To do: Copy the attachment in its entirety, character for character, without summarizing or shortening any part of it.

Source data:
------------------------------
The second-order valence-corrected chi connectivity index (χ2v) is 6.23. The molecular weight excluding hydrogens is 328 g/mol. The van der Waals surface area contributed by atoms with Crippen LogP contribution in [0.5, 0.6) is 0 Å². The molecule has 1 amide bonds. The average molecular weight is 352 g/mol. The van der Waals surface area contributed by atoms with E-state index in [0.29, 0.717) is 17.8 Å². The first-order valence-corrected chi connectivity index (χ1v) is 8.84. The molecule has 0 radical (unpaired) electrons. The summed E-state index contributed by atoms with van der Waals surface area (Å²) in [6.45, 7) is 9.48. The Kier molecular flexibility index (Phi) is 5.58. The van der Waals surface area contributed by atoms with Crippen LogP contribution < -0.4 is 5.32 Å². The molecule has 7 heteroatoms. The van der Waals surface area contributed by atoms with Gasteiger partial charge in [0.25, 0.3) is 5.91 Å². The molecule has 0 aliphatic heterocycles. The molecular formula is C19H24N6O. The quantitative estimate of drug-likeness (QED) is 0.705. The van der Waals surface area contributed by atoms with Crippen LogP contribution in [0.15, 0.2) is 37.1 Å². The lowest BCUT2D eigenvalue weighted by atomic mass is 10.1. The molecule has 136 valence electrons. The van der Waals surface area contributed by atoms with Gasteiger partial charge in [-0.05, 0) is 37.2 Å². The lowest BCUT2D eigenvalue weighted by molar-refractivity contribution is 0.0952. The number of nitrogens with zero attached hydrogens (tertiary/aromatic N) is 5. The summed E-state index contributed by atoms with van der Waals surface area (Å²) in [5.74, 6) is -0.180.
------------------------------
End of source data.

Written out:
The second-order valence-corrected chi connectivity index (χ2v) is 6.23. The molecular weight excluding hydrogens is 328 g/mol. The van der Waals surface area contributed by atoms with Crippen LogP contribution in [0.5, 0.6) is 0 Å². The molecule has 1 amide bonds. The average molecular weight is 352 g/mol. The van der Waals surface area contributed by atoms with E-state index in [0.29, 0.717) is 17.8 Å². The first-order valence-corrected chi connectivity index (χ1v) is 8.84. The molecule has 0 radical (unpaired) electrons. The summed E-state index contributed by atoms with van der Waals surface area (Å²) in [6.45, 7) is 9.48. The Kier molecular flexibility index (Phi) is 5.58. The van der Waals surface area contributed by atoms with Crippen LogP contribution < -0.4 is 5.32 Å². The molecule has 7 heteroatoms. The van der Waals surface area contributed by atoms with Gasteiger partial charge in [0.25, 0.3) is 5.91 Å². The molecule has 0 aliphatic heterocycles. The molecular formula is C19H24N6O. The quantitative estimate of drug-likeness (QED) is 0.705. The van der Waals surface area contributed by atoms with Crippen LogP contribution in [0.15, 0.2) is 37.1 Å². The lowest BCUT2D eigenvalue weighted by atomic mass is 10.1. The molecule has 136 valence electrons. The van der Waals surface area contributed by atoms with Gasteiger partial charge in [-0.05, 0) is 37.2 Å². The lowest BCUT2D eigenvalue weighted by molar-refractivity contribution is 0.0952. The number of nitrogens with zero attached hydrogens (tertiary/aromatic N) is 5. The summed E-state index contributed by atoms with van der Waals surface area (Å²) in [5.74, 6) is -0.180.